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Timothy Kennett and Jade M. Lansing


Reflections of the 21st Annual Cairo Papers Symposium, “The Political Economy of the New Egyptian Republic”

[Second panel of symposium. From left to right: Zeinab Abulmagd, Reem Saad (chair), Hans Christian Nielsen, and Mona Abaza. Image from Cairo Papers]

Cairo has long been a tremendously self-aware city—engaging both Egyptian and international scholars in dialogues about events even as they are unfolding. This year’s twenty-first Annual Cairo Papers Symposium is an example of such self-conscious scholarship and dialogue. Taking place on 6 April 2013, as protests around the city commemorated the fifth anniversary of the April 6th workers’ movement, this symposium on the Egyptian political economy was certainly timely and ...

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Timothy Kennett and Jade M. Lansing


Timothy Kennett is a Masters student of Middle East Studies at the American University in Cairo. He is a recent graduate of the University of Minnesota – Twin Cities, where he majored in Political Science and Global Studies and studied Ancient Greek, Arabic, and Russian. In the past he has worked as a research assistant at the University of Minnesota and was an intern for the Minnesota House of Representatives leadership corner. Additionally, Timothy has spent time in Jordan researching ethno-religious identity of the Jordanian parliament and teaching English to Iraqi refugees. He is primary focused with the politics of identity and political economy of the Middle East.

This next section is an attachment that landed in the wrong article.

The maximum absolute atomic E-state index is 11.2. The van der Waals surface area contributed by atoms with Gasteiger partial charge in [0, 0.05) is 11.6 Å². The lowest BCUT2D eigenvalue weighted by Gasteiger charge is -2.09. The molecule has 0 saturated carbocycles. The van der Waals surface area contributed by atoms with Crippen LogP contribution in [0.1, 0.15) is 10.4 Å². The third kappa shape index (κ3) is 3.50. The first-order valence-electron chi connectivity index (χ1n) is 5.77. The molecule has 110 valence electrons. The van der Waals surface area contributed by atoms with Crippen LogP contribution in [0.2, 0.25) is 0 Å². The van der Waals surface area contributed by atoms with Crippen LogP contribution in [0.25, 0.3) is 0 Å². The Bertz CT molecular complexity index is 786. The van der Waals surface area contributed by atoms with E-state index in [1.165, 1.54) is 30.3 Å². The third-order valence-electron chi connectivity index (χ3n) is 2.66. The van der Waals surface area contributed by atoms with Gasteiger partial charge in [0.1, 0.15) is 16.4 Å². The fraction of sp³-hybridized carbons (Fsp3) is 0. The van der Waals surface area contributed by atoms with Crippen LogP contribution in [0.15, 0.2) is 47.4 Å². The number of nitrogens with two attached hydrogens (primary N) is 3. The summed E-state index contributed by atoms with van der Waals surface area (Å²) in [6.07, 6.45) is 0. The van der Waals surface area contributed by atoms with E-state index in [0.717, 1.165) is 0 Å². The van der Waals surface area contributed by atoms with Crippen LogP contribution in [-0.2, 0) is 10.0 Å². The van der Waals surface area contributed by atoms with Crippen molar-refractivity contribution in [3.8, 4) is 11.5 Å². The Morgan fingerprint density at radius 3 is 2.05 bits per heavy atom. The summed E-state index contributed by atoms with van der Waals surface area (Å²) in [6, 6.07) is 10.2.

Jade M. Lansing is an American graduate student of Middle East Studies at the American University in Cairo. She is a recent graduate of Lewis & Clark College in Portland, Oregon, where she majored in International Affairs and studied Arabic, German, and French. She has worked as a research assistant for Lewis & Clark College, a program coordinator for the World Affairs Council of Oregon, a grant writer for various refugee aid organizations, and an Arabic tutor for the Center for Language and Culture in Marrakech, Morocco. Jade has made multiple trips to North Africa—conducting research, volunteering, and studying Arabic. Her past research has focused on Moroccan politics and sociolinguistics, and her current research looks at the formation of the Tunisian national narrative and sectarianism in the Lebanese education sector. She is especially interested in Middle East politics, intercultural communication, civil society development, and foreign language pedagogy.